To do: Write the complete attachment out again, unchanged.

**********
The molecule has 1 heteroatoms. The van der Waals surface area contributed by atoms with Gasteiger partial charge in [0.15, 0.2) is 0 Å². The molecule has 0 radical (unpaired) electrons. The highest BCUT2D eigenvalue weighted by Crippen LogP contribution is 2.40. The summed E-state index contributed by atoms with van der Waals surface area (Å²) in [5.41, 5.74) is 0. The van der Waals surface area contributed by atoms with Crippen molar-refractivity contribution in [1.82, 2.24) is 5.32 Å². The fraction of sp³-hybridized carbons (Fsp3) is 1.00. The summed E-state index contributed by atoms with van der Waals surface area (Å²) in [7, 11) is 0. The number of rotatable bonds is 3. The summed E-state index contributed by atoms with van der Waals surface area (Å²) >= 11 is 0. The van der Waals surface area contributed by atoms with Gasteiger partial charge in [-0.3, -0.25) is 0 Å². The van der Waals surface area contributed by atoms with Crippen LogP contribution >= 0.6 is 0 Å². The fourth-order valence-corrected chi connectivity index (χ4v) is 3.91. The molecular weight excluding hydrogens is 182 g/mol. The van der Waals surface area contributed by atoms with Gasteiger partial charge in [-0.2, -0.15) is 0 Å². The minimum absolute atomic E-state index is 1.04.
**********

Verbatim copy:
The molecule has 1 heteroatoms. The van der Waals surface area contributed by atoms with Gasteiger partial charge in [0.15, 0.2) is 0 Å². The molecule has 0 radical (unpaired) electrons. The highest BCUT2D eigenvalue weighted by Crippen LogP contribution is 2.40. The summed E-state index contributed by atoms with van der Waals surface area (Å²) in [5.41, 5.74) is 0. The van der Waals surface area contributed by atoms with Crippen molar-refractivity contribution in [1.82, 2.24) is 5.32 Å². The fraction of sp³-hybridized carbons (Fsp3) is 1.00. The summed E-state index contributed by atoms with van der Waals surface area (Å²) in [7, 11) is 0. The number of rotatable bonds is 3. The summed E-state index contributed by atoms with van der Waals surface area (Å²) >= 11 is 0. The van der Waals surface area contributed by atoms with Gasteiger partial charge in [-0.3, -0.25) is 0 Å². The van der Waals surface area contributed by atoms with Crippen LogP contribution >= 0.6 is 0 Å². The fourth-order valence-corrected chi connectivity index (χ4v) is 3.91. The molecular weight excluding hydrogens is 182 g/mol. The van der Waals surface area contributed by atoms with Gasteiger partial charge in [-0.2, -0.15) is 0 Å². The minimum absolute atomic E-state index is 1.04.